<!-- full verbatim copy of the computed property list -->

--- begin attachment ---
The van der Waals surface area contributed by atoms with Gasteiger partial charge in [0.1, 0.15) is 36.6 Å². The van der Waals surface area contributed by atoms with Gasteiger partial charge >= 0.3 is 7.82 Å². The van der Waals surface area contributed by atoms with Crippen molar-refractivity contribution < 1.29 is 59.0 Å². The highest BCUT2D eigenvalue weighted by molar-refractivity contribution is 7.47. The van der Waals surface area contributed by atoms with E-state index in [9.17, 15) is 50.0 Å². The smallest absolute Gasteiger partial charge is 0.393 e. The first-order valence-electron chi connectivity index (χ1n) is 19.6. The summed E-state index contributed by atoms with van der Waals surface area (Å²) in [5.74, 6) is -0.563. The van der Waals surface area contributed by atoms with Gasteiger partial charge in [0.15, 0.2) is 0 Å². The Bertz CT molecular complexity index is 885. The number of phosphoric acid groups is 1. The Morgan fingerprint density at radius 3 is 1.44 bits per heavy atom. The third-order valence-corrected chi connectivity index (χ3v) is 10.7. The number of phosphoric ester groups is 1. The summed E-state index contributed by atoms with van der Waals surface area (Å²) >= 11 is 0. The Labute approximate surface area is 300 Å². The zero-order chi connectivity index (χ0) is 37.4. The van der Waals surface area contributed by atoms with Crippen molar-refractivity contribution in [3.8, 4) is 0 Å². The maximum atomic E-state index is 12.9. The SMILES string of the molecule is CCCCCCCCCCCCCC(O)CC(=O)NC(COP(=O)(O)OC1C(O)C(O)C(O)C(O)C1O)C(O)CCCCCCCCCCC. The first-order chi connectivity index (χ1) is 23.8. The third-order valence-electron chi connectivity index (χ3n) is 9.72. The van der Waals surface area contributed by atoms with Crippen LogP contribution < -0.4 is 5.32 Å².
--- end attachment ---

The van der Waals surface area contributed by atoms with Gasteiger partial charge in [0.1, 0.15) is 36.6 Å². The van der Waals surface area contributed by atoms with Gasteiger partial charge >= 0.3 is 7.82 Å². The van der Waals surface area contributed by atoms with Crippen molar-refractivity contribution < 1.29 is 59.0 Å². The highest BCUT2D eigenvalue weighted by molar-refractivity contribution is 7.47. The van der Waals surface area contributed by atoms with E-state index in [9.17, 15) is 50.0 Å². The smallest absolute Gasteiger partial charge is 0.393 e. The first-order valence-electron chi connectivity index (χ1n) is 19.6. The summed E-state index contributed by atoms with van der Waals surface area (Å²) in [5.74, 6) is -0.563. The van der Waals surface area contributed by atoms with Gasteiger partial charge in [0.15, 0.2) is 0 Å². The Bertz CT molecular complexity index is 885. The number of phosphoric acid groups is 1. The Morgan fingerprint density at radius 3 is 1.44 bits per heavy atom. The third-order valence-corrected chi connectivity index (χ3v) is 10.7. The number of phosphoric ester groups is 1. The summed E-state index contributed by atoms with van der Waals surface area (Å²) >= 11 is 0. The Labute approximate surface area is 300 Å². The zero-order chi connectivity index (χ0) is 37.4. The van der Waals surface area contributed by atoms with Crippen molar-refractivity contribution in [3.8, 4) is 0 Å². The maximum atomic E-state index is 12.9. The SMILES string of the molecule is CCCCCCCCCCCCCC(O)CC(=O)NC(COP(=O)(O)OC1C(O)C(O)C(O)C(O)C1O)C(O)CCCCCCCCCCC. The first-order chi connectivity index (χ1) is 23.8. The third-order valence-electron chi connectivity index (χ3n) is 9.72. The van der Waals surface area contributed by atoms with Crippen LogP contribution < -0.4 is 5.32 Å².